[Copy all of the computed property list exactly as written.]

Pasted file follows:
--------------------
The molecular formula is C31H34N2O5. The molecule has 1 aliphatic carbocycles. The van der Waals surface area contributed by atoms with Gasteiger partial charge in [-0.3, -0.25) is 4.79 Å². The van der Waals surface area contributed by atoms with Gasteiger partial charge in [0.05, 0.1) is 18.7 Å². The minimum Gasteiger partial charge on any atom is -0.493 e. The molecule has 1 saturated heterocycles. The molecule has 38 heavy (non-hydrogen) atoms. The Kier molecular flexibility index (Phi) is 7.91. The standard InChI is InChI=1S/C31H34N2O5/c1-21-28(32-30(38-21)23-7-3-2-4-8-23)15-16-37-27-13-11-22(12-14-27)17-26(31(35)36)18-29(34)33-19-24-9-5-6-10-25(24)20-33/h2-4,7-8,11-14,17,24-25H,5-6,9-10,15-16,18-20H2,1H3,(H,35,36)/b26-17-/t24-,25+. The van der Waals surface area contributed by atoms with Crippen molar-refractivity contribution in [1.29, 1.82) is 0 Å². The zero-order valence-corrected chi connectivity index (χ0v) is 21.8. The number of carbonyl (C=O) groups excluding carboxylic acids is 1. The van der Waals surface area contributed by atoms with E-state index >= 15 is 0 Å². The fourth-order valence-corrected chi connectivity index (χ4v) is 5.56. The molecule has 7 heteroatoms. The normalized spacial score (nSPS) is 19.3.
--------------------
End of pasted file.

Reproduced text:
The molecular formula is C31H34N2O5. The molecule has 1 aliphatic carbocycles. The van der Waals surface area contributed by atoms with Gasteiger partial charge in [-0.3, -0.25) is 4.79 Å². The van der Waals surface area contributed by atoms with Gasteiger partial charge in [0.05, 0.1) is 18.7 Å². The minimum Gasteiger partial charge on any atom is -0.493 e. The molecule has 1 saturated heterocycles. The molecule has 38 heavy (non-hydrogen) atoms. The Kier molecular flexibility index (Phi) is 7.91. The standard InChI is InChI=1S/C31H34N2O5/c1-21-28(32-30(38-21)23-7-3-2-4-8-23)15-16-37-27-13-11-22(12-14-27)17-26(31(35)36)18-29(34)33-19-24-9-5-6-10-25(24)20-33/h2-4,7-8,11-14,17,24-25H,5-6,9-10,15-16,18-20H2,1H3,(H,35,36)/b26-17-/t24-,25+. The van der Waals surface area contributed by atoms with Crippen molar-refractivity contribution in [1.29, 1.82) is 0 Å². The zero-order valence-corrected chi connectivity index (χ0v) is 21.8. The number of carbonyl (C=O) groups excluding carboxylic acids is 1. The van der Waals surface area contributed by atoms with E-state index >= 15 is 0 Å². The fourth-order valence-corrected chi connectivity index (χ4v) is 5.56. The molecule has 7 heteroatoms. The normalized spacial score (nSPS) is 19.3.